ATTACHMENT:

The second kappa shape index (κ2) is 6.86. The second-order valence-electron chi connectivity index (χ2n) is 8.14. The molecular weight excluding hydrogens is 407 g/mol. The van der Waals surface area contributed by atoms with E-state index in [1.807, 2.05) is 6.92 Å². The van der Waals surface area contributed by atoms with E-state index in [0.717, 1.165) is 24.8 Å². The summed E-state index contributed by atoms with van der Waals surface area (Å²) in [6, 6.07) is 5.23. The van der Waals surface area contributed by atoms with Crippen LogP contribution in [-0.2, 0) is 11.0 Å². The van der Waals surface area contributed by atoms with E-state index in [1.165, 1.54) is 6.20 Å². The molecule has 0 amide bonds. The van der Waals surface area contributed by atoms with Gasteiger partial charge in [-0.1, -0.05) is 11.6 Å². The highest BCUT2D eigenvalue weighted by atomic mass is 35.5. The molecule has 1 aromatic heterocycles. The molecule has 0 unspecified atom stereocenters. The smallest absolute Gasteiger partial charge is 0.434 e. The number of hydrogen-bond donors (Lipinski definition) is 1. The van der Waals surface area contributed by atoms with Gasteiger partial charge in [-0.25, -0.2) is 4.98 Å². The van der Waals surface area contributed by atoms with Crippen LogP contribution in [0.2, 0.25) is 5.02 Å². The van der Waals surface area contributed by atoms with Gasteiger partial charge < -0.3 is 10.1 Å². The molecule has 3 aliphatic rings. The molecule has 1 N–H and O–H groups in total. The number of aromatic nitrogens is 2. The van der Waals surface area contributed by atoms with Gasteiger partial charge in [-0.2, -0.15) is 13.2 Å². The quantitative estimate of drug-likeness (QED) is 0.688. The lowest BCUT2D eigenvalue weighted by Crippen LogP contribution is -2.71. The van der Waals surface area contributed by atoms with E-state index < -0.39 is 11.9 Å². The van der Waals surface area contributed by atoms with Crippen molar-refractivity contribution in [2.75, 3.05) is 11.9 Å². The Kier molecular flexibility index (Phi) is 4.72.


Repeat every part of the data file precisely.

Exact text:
The second kappa shape index (κ2) is 6.86. The second-order valence-electron chi connectivity index (χ2n) is 8.14. The molecular weight excluding hydrogens is 407 g/mol. The van der Waals surface area contributed by atoms with E-state index in [1.807, 2.05) is 6.92 Å². The van der Waals surface area contributed by atoms with E-state index in [0.717, 1.165) is 24.8 Å². The summed E-state index contributed by atoms with van der Waals surface area (Å²) in [6, 6.07) is 5.23. The van der Waals surface area contributed by atoms with Crippen LogP contribution in [-0.2, 0) is 11.0 Å². The van der Waals surface area contributed by atoms with E-state index in [1.165, 1.54) is 6.20 Å². The molecule has 0 amide bonds. The van der Waals surface area contributed by atoms with Gasteiger partial charge in [-0.1, -0.05) is 11.6 Å². The highest BCUT2D eigenvalue weighted by atomic mass is 35.5. The molecule has 1 aromatic heterocycles. The molecule has 0 unspecified atom stereocenters. The smallest absolute Gasteiger partial charge is 0.434 e. The number of hydrogen-bond donors (Lipinski definition) is 1. The van der Waals surface area contributed by atoms with Gasteiger partial charge in [-0.25, -0.2) is 4.98 Å². The van der Waals surface area contributed by atoms with Crippen LogP contribution in [0.2, 0.25) is 5.02 Å². The van der Waals surface area contributed by atoms with Gasteiger partial charge < -0.3 is 10.1 Å². The molecule has 3 aliphatic rings. The molecule has 1 N–H and O–H groups in total. The number of aromatic nitrogens is 2. The van der Waals surface area contributed by atoms with Gasteiger partial charge in [-0.2, -0.15) is 13.2 Å². The quantitative estimate of drug-likeness (QED) is 0.688. The lowest BCUT2D eigenvalue weighted by Crippen LogP contribution is -2.71. The van der Waals surface area contributed by atoms with E-state index < -0.39 is 11.9 Å². The van der Waals surface area contributed by atoms with Crippen molar-refractivity contribution in [2.75, 3.05) is 11.9 Å². The Kier molecular flexibility index (Phi) is 4.72.